In a year when science began to make amazing feats look easy, these were three reminders of the old adage that “space is hard.”
The best image ever of planet formation around an infant star.
It’s a real image of a planet-forming disk around the infant star, in this case a sunlike star approximately 450 light-years from Earth, known to astronomers as HL Tau.
It is impressive. It reveals in great detail what astronomers just a few decades ago were only theorizing about, and that is that all stars are believed to form within slow-spinning clouds of gas and dust. As the clouds spin, they flatten out into these disks. Over time, the dust particles in the cloud begin to stick together by a process known as acretion, and that process is what ultimately forms the planets like our Earth, and moons like our moon, plus the asteroids, all of which mostly still move (as they did in the original cloud) in this flat space – this disk-like space – encircling the parent star.
In a year when Mars rovers continued to expand our understanding of the Red Planet, momentum continued to build for a manned mission to our distant neighbor.
NASA is looking seriously at “deep sleep” methods to easily get humans to Mars, likely in the 2030s. Elon Musk started talking about getting mankind to Mars in half that time, and Mars One is already looking for astronauts to blast off in less than a decade’s time, despite potential problems.
Mars is cool, but isn’t there more to do on the moon?
Lunar Mission One is just one of the teams that thinks so — it raised about a million dollars for its plan to drill the moon’s south pole.
Meanwhile, teams competing in the Google Lunar XPrize continued working toward returning to our lone natural satellite.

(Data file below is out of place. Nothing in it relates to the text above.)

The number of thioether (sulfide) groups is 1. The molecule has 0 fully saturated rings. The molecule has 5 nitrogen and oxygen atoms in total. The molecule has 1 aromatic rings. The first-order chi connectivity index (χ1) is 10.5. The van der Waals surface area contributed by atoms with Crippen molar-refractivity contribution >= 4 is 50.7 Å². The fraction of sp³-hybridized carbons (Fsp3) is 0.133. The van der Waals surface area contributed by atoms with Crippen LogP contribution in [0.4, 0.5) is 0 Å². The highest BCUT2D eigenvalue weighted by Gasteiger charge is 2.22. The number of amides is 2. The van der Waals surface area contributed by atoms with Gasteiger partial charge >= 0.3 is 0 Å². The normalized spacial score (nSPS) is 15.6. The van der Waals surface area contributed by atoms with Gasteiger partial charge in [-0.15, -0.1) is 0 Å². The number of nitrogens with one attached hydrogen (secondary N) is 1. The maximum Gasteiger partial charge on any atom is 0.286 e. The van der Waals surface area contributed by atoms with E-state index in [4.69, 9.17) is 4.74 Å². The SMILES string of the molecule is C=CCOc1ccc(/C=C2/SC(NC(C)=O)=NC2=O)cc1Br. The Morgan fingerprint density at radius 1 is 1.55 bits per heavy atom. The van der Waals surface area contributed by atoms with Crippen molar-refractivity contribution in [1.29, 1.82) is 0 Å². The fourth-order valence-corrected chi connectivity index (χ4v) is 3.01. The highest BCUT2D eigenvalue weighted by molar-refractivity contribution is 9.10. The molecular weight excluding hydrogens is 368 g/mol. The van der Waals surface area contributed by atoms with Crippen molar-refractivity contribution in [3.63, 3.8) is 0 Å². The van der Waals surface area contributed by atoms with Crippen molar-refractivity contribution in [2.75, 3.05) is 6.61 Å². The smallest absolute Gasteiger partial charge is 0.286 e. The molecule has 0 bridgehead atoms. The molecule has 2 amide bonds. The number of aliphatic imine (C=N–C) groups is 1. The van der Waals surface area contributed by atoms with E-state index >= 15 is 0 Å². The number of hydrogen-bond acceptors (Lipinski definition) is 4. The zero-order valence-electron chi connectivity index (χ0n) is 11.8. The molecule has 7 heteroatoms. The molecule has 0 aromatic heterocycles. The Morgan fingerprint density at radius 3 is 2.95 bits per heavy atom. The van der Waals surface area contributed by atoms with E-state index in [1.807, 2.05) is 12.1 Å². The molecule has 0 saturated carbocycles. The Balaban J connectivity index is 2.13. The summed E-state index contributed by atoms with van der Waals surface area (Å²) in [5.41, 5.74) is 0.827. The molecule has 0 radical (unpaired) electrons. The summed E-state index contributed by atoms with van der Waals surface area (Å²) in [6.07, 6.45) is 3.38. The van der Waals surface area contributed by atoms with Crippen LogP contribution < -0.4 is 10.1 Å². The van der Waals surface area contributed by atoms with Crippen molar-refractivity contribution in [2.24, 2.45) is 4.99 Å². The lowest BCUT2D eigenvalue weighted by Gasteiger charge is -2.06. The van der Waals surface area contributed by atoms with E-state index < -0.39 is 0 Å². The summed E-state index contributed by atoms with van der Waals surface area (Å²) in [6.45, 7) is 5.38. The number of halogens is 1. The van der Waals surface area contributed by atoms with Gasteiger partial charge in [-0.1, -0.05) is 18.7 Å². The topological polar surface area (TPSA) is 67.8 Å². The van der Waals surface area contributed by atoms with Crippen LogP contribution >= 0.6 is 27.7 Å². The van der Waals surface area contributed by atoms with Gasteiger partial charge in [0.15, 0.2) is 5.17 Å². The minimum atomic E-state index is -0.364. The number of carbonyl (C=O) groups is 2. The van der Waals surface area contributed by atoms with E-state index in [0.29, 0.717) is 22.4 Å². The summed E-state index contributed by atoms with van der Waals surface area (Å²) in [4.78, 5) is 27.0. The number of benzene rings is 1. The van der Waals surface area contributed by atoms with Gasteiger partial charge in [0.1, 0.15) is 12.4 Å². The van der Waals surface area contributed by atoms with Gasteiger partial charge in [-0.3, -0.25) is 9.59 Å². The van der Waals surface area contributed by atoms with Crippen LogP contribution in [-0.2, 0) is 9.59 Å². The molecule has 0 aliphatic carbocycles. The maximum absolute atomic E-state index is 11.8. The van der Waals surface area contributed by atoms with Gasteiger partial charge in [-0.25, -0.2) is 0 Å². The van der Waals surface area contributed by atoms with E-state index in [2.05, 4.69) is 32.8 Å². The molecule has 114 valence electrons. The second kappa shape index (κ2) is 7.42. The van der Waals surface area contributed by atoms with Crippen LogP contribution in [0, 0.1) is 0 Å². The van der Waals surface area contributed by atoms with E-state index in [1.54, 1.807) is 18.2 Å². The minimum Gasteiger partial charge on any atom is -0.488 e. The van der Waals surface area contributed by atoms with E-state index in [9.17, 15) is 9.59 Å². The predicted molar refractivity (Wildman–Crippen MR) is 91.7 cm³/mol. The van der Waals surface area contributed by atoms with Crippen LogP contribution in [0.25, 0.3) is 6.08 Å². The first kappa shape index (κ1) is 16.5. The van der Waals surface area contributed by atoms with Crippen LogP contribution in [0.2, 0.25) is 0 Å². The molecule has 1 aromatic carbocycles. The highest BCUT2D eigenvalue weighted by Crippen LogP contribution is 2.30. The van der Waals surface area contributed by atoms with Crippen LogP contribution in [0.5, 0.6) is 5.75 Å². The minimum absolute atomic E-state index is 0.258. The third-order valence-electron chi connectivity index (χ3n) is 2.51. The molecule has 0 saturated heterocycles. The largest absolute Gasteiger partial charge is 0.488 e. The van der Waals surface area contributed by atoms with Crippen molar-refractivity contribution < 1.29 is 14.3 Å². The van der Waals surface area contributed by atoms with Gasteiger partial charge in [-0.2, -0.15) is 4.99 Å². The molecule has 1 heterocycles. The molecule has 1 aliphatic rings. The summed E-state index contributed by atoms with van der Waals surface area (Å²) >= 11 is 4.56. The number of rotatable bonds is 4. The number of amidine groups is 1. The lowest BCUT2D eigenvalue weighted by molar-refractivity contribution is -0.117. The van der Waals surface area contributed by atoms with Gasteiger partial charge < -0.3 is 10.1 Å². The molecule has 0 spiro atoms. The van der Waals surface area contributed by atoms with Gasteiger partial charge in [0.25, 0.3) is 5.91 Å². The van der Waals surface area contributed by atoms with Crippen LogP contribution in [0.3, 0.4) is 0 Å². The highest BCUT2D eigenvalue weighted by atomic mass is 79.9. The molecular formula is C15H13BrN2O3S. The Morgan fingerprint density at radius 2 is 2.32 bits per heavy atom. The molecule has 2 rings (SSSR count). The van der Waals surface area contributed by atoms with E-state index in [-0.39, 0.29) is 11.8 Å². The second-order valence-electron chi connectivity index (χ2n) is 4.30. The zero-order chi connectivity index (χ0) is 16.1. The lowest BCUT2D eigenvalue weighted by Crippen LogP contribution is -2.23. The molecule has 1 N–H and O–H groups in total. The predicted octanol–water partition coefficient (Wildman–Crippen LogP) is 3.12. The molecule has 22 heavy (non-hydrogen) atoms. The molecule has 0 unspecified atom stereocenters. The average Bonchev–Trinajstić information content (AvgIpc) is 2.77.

The moon, Mars, comets, asteroids and beyond — stay tuned to @crave to see where we go in 2015.
(Click Image to Download)
Mangalyaan has been named among the best inventions of 2014 by Time magazine which described it as a technological feat that will allow India to flex its “interplanetary muscles.”
“Nobody gets Mars right on the first try. The US didn’t, Russia didn’t, the Europeans didn’t. But on September 24, India did. That’s when the Mangalyaan… went into orbit around the Red Planet, a technological feat no other Asian nation has yet achieved,” Time said about Mangalyaan, calling it “The Supersmart Spacecraft.”
Mangalyaan is among the 25 ‘Best Inventions of 2014’ listed by Time magazine that are “making the world better, smarter and-in some cases-a little more fun.”
Developed by the Indian Space Research Organisation, the Mars spacecraft cost India just US $74 million (roughly Rs. 457 crores), less than the budget for the multi-Academy Award winning science fiction thriller film Gravity. Time said at that price, the Mangalyaan is equipped with just five onboard instruments that allow it to do simple tasks like measure Martian methane and surface composition.
“More important, however, it allows India to flex its interplanetary muscles, which portends great things for the country’s space programme and for science in general,” Time said.
(Click Image to Download) Image of mars image taken from a height of 7300 km by India ‘s Mangalyaan